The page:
User Review: Solo Stove
Source: bought it new (Disclosure: Solo Stove rebates consumers in exchange for product reviews.)
Price Paid: $70 CAD including shipping to Canada
The stove burns solid fuel like small wood chips, twigs etc. that can readily be found in most environments efficiently and clean.The impact on the environment is minimal.The weight of your pack can be greatly reduced by not having to carry heavy fuel canisters.
- Sturdy construction
- efficient burning
- independence from fuel that is heavy to carry and sometimes hard to get
- light weight and easy to pack
- needs a little practice to achieve optimal performance
- soot on cooking gear considerably more than on gas burning stoves
- hard to regulate temperature for simmering
The construction is very sturdy and the stove is easy to set up.I decided to give it a try right away in my back yard,even though it was a rainy day.The stove is extremely easy to set up and is very stable.
I gathered some dry wood chips and a bit of birch bark (which is my favourite fire starter).In next to no time I had a fire going. Kind of like in a miniature camp fire ring.
I had a pot with exactly 1 litre of cold water ready to see how long it takes to bring that to a boil.I can not support the 8 min. water boiling claim, but if one is that pressed for time on what is supposed to be a relaxing trip,may be camping is not the right past time. So really,who cares!
The flames were quite high to start with and I made the mistake to wait until the fire had calmed down before I put the pot on the stove, but this is not necessary.
Consequently I had to refeed the fire, which can be easily done, but slowed down the boiling process.
The stove is quite fuel efficient in that respect, but it is a challenge to maintain a simmer, or regulate the temperature at all.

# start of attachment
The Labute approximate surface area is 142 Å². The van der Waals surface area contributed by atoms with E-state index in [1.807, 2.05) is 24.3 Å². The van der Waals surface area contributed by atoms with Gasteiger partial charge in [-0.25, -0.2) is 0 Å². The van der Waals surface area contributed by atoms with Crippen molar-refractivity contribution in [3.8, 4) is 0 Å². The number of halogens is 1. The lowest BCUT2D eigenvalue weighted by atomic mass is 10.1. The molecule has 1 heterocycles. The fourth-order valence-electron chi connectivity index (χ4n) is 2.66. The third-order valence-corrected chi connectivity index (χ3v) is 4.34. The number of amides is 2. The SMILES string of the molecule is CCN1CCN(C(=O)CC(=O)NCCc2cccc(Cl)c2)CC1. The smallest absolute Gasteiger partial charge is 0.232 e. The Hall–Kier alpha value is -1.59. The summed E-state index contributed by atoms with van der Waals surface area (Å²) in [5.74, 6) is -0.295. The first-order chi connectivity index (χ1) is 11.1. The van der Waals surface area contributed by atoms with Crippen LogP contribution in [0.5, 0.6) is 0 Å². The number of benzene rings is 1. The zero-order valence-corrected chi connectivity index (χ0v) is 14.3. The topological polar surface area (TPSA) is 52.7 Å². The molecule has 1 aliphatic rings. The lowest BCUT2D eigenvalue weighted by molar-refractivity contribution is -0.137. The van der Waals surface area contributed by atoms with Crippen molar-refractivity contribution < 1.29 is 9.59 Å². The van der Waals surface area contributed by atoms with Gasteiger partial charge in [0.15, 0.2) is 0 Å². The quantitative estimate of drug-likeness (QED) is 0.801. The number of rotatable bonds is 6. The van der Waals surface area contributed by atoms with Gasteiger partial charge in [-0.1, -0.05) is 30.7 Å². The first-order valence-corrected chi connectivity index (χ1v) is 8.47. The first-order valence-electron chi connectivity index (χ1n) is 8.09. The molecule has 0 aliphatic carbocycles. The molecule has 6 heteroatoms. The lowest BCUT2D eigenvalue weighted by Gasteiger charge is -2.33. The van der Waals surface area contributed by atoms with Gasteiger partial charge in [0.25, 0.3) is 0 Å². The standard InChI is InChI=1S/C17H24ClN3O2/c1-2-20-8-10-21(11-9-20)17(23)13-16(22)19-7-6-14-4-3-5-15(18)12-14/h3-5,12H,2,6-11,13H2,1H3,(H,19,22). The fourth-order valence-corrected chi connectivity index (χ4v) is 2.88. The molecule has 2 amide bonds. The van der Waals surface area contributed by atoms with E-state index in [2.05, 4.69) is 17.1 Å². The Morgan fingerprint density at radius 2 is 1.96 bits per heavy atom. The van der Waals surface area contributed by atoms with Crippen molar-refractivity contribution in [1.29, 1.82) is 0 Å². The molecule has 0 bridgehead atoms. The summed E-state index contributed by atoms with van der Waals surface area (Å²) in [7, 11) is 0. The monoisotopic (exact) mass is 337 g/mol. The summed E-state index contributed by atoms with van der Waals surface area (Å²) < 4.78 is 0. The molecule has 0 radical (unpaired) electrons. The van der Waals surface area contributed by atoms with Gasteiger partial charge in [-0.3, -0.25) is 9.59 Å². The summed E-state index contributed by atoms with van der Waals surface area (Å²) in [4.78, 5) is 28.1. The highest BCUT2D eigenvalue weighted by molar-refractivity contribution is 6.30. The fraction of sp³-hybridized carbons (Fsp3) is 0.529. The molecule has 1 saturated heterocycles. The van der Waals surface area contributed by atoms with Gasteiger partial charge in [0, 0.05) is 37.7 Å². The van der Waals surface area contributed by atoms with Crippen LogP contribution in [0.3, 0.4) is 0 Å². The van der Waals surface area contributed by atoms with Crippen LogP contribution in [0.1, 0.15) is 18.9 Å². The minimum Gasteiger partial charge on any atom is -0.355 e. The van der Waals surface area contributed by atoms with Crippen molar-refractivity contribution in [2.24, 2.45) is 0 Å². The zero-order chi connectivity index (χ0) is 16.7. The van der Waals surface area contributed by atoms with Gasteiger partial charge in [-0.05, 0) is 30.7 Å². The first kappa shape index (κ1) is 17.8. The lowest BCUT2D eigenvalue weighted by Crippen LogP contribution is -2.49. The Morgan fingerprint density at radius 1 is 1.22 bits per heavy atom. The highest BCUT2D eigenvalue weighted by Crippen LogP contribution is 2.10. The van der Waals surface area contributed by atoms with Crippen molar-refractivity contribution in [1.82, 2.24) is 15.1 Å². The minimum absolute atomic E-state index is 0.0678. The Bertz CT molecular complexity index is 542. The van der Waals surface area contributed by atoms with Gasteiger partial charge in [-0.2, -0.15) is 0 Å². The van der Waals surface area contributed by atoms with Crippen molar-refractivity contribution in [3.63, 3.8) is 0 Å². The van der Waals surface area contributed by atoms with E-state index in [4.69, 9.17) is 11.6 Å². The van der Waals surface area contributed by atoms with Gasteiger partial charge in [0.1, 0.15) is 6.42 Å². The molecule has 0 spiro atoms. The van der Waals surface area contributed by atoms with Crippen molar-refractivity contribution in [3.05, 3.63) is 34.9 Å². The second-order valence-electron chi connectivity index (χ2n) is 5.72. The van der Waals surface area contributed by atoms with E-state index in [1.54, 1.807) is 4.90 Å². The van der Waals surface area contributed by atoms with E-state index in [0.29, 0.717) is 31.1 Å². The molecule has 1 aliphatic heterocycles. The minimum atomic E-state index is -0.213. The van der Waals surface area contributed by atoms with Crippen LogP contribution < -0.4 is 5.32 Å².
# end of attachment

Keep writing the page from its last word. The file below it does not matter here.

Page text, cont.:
For my style of backpacking kitchen, this will be just fine.Most of my meals only require hot water, but this might not be everybodies game. May be with some practicing time spent one could refine the burning technique.
As I found out even on my first try the stove works well in rain and wind,just as is, without a screen.
I love the simplicity of this stove,no parts that can break down, no maintenance required.The impact on the
environment is minimal,the impact on my budget is not very big either seeing as I won't have to buy fuel
and the initial investment of appr.$70 is not bad compared to a lot of other products out there.
A major advantage is the independence from fuel canisters that are heavy to carry and sometimes hard to find.
In case there should be an absolute fire ban on, I plan to bring one tube of fondue fuel and a little aluminum cover of a tea light,which works very well with this stove as well.
The solo packs away nicely in a small sized cooking pot,so does not eat up extra space in your pack.
Overall I am very pleased with my new solo stove. I will bring it on my PCT trip and I am sure it will serve me well.
[Disclosure: Solo Stove rebates consumers in exchange for product reviews. Compensating for reviews without disclosure of material connections is a violation of FTC endorsement guidelines.]
Where to Buy
We found the Solo Stove at 1 outdoor retailer: